For someone who always had an answer to everything, who had always been the encouraging one with positive mantras to share, I found myself with absolutely nothing to tell her. There were no words of comfort, just uncertainty.
I’ve often wondered how a person is supposed to react in the midst of utter hopelessness. Are they supposed to be crippled with fear, becoming a victim of the unknown, go into deep denial or the opposite: cling onto hope for dear life?
Understandably, I couldn’t sleep that night. I felt too guilty. Scenarios began playing through my mind. I imagined my dad in the Colorado darkness, meandering through the wild, the cold creeping into his bones, the wolves howling at the moon. Was he scared? Was he injured? Was he calling out for help? Was he calling out for us? Was he thinking we had given up on him? Was he hopeless or did he choose to be hopeful?
The sun came up when I opened my eyes and I rolled over to look at my phone. No calls. I quickly called the sheriff’s office for an update. At this point, it was about 6 a.m. and search and rescue was already dispatched. My sister and her husband decided to take the first plane out of Columbia and help my mother find my father. I’d find out later, but she was there in the mountains all night, setting up camp, searching tirelessly for her devoted husband.
A few hours went by and still no word. I buried myself deep in work and started typing away on Very Good Light, finding solace in the stories I was editing. It was self-preservation and utter denial but again, I was desperate for any semblance of normalcy. I looked briefly at my phone. Four hours until that 24 hour deadline to find my dad.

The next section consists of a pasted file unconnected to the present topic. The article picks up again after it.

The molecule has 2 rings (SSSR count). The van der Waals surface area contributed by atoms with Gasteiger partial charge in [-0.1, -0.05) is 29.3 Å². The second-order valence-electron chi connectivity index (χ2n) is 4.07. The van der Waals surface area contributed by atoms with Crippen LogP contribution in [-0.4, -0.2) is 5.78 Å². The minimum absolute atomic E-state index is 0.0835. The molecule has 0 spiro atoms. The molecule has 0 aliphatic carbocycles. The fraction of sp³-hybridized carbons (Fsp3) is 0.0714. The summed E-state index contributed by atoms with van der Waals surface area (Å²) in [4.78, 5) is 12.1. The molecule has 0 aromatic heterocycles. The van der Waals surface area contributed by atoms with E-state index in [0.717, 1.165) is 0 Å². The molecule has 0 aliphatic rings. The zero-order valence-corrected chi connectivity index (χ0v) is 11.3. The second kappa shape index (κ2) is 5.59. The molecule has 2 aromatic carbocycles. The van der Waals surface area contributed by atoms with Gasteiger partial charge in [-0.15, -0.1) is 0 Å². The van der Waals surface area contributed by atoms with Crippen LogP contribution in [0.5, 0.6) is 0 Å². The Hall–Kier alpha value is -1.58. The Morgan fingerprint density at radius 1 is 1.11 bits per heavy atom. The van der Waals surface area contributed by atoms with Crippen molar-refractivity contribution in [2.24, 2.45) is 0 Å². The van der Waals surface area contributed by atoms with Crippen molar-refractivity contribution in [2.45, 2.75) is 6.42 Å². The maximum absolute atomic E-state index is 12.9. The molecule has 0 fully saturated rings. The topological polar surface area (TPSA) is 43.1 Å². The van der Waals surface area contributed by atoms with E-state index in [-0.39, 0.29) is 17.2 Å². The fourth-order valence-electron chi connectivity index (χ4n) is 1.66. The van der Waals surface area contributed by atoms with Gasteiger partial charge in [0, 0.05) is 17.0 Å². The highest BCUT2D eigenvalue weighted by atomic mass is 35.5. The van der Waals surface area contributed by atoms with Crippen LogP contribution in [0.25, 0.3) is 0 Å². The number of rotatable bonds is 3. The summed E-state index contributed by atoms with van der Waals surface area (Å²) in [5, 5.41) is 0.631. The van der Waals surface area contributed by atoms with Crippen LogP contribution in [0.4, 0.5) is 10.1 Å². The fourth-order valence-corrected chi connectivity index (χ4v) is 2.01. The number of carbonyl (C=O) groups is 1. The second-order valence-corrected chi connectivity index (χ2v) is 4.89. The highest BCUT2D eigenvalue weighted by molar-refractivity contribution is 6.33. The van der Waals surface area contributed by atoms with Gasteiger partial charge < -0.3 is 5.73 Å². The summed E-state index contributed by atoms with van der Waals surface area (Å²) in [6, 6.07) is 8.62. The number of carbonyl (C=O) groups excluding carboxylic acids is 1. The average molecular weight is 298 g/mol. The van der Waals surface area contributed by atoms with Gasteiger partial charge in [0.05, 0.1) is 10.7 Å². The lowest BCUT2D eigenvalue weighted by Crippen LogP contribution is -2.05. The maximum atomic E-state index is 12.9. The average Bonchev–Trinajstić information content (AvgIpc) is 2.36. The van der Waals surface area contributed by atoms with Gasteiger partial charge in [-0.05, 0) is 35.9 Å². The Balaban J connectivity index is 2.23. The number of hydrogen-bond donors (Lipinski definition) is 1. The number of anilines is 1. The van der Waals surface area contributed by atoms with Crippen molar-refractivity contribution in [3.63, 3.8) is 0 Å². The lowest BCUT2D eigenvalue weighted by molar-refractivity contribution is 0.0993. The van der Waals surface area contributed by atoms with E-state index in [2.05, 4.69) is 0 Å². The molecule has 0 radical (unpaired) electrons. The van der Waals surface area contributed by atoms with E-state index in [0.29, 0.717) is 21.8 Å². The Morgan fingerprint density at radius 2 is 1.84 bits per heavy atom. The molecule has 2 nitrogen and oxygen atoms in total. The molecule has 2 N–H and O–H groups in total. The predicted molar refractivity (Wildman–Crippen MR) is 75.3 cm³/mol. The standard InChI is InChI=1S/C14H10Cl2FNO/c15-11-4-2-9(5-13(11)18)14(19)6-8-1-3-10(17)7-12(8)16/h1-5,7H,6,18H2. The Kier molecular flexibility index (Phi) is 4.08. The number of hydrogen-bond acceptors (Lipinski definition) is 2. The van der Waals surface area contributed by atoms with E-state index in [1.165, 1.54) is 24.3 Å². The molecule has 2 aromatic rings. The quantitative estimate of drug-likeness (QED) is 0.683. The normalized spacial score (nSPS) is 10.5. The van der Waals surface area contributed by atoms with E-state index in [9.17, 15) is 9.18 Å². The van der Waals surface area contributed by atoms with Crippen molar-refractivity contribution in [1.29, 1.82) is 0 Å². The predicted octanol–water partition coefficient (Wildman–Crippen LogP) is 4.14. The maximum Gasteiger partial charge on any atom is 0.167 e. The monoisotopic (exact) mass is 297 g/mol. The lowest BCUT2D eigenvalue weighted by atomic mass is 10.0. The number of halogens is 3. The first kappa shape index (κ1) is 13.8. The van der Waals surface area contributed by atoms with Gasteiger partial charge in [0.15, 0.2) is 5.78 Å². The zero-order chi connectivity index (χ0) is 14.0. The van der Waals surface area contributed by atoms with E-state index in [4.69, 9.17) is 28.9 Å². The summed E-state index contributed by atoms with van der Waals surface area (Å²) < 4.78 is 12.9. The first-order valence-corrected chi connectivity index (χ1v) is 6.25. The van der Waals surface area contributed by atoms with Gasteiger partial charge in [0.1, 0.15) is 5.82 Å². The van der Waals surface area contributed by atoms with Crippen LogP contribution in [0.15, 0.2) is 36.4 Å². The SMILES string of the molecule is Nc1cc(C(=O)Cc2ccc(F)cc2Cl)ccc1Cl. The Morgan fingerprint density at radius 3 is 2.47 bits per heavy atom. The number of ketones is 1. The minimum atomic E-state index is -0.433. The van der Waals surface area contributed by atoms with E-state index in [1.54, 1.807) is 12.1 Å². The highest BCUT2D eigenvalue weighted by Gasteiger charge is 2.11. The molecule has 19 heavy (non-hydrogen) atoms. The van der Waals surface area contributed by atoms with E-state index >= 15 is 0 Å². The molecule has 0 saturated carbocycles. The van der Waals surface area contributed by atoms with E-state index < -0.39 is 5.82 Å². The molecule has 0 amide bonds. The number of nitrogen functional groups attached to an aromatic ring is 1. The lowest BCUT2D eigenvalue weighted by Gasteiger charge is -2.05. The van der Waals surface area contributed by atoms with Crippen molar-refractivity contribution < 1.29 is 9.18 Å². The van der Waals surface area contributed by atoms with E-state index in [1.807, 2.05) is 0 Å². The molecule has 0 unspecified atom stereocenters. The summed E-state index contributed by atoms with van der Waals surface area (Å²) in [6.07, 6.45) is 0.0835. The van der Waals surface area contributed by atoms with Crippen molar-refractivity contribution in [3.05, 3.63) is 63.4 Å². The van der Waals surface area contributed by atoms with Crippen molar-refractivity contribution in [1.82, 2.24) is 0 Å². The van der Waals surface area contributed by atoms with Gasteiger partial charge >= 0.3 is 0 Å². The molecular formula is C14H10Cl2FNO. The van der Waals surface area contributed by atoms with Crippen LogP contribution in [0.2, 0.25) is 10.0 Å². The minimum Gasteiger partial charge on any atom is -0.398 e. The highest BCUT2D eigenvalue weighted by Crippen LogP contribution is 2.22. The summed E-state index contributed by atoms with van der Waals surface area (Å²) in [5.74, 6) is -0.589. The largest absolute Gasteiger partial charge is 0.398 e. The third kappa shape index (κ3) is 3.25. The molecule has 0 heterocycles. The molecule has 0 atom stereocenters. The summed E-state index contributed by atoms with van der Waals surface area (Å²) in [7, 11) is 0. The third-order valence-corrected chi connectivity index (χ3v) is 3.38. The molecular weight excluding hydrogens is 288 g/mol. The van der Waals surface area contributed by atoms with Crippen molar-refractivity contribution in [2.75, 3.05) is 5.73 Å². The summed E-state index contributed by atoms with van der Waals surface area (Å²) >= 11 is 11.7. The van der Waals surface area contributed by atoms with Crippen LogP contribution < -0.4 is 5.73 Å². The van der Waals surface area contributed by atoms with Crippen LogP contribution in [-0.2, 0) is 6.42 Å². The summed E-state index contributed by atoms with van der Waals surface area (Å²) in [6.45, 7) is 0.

Time was running out.
As I made a couple more calls there was still no word. With now an hour to go before we had to call it quits, I sat there, stunned, crippled by anxiety. Come on dad, you can do this…come back to us, I whispered.
Before 11 a.m. hit, I received a phone call.
“Is this David?” a woman on the other line asked.
“We found your dad. He’s alive.”
My phone dropped out of my hands and I couldn’t help but weep. All of that pent up emotion was released, the brackish tears stinging my sanguine face. The relief rushing over me like a tsunami.
I immediately called my sister who had just landed in Denver, to tell her the news. Both exhausted, we began sobbing out of deep gratitude to the universe, to God. Gratitude that he was alive, that we’d be able to see him again, that all hope was restored.